Migration Library search resultsCo-financed by the European Fund for the Integration of Third Country Nationals

Title Summary Links Cost Status Location Resource Type
Learning Link Scotland (2007) ESOL in Scotland's voluntary sector This report by Learning Link Scotland (2007) investigates existing provision of English for speakers of other languages (ESOL) in Scotland’s voluntary sector. The report highlights areas of good practice and work which could be shared more widely across Scotland. It also provides research-generated recommendations. As such, the report meets its central aim of strengthening the infrastructure associated with ESOL provision at national and local levels. The report concludes with a list of ESOL related contacts which is a useful resource. Also see ESOL Scotland for a number of accessible online resources, a scoping study by Rice et al. (2004) and Rice et al. (2008) for a study pertaining to publically funded courses, Weedon et al. (2011) for a workplace context and Beadle and Silverman (2007) for a study which incorporates both provider and learner perspectives. Read More Visit site Free Scotland Third sector
Papageorgiou (2006) Learning beyond words. The impact of second language adult education on migrants' social involvement: A comparison between Scotland and Greece This study by Papageorgiou (2006) incorporates an interesting examination of adult education for migrants in Athens within a comparative framework alongside the example of Glasgow, with both cities having experienced similar demographic change. With the inclusion of opinions from both learners and tutors, the work focuses on how second language classes can be a catalyst for migrants social engagement. Furthermore, the study also explores how the educational experience of migrant learners is impacted on by both socio-political factors and educational practices. The author demonstrates that the level of social participation of second language migrant learners is in the main attributable to tutors use of informal teaching methodology and a broadening of the curriculum with inclusion of extra-curricular activities, in addition to uncovering how tutors perceive their role and the practices they employ are firmly influenced by established educational cultures. Read More Visit site Free Glasgow City Doctoral thesis
Rice et al. (2004) National “English for Speakers of Other Languages” (ESOL) Strategy: mapping exercise and scoping study Rice et al. (2004) authored a Scottish Government commissioned study which explores issues faced by non-English speakers and their teachers within an educational context. The study provides a qualitative resource drawing on discussions and interviews with a wide range of participants. The report’s key findings include the recognition that there are long waiting lists for those wishing to enrol on English for Speakers of Other Languages (ESOL) courses. In addition, there is a critical need for more qualified teaching staff and a lack of childcare facilities for parent-learners. The study also draws attention to the success of a number of small scale projects which have helped skilled migrants to gain their English proficiency certificates and to improve their employment prospects. Also see Rice et al. (2008) relating to publically funded courses, Weedon et al. (2011) for a workplace context, Wells (2012) for ESOL in the Outer Hebrides, Beadle and Silverman (2007) for a study which incorporates provider and learner perspectives and Learning Link Scotland (2007) for a study of the voluntary sector. Read More Visit site Free Scotland Scottish Government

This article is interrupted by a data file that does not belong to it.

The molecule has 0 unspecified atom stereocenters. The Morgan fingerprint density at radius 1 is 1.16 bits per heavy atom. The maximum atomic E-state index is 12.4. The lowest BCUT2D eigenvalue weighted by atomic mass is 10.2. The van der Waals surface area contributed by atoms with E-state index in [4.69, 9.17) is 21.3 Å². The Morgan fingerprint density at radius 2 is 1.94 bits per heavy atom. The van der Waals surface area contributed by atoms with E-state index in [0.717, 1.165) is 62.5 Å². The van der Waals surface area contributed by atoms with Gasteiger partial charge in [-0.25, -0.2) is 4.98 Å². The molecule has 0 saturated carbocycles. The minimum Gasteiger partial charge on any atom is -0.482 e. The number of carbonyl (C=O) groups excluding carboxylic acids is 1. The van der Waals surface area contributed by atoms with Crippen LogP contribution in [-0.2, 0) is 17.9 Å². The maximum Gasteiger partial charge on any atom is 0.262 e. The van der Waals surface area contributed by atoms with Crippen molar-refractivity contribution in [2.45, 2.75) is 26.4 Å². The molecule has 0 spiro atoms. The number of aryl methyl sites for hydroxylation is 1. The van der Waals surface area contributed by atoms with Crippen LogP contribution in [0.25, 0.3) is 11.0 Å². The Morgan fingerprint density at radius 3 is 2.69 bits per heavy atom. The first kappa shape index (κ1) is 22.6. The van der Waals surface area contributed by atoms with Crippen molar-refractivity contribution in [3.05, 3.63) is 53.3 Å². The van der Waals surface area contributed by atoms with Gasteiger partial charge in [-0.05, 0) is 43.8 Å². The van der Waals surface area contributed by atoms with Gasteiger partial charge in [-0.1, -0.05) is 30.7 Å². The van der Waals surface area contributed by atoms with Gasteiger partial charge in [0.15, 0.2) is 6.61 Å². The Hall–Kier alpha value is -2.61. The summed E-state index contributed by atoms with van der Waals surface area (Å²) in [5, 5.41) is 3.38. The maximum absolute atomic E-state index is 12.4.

Wells (2012) ESOL in the Hebrides and Island voices–‘Hey, hang on a minute, tha mise bilingual!’ Published in a British Council collection which focuses on English language teaching for migrants and refugees, Wells (2012) presents an intriguing insight into adult education in the Outer Hebrides. The collection as a whole highlights the regional balancing act necessitated by the facts of devolved education versus the UK government’s centralised control of immigration policy. Learning English is of crucial importance for new arrivals to Scotland. The author suggests that rather than being viewed as incompatible, the traditional aspects of local life and the new customs introduced as a result of immigration, can be harnessed to foster ESOL skills. Learning English is central to academic success for migrant children, for adults, learning English and gaining proficiency opens doors, enhances economic security and leads to increased social acceptance and cultural understanding within the host community. Read More Visit site Free Comhairle nan Eilean Siar Public sector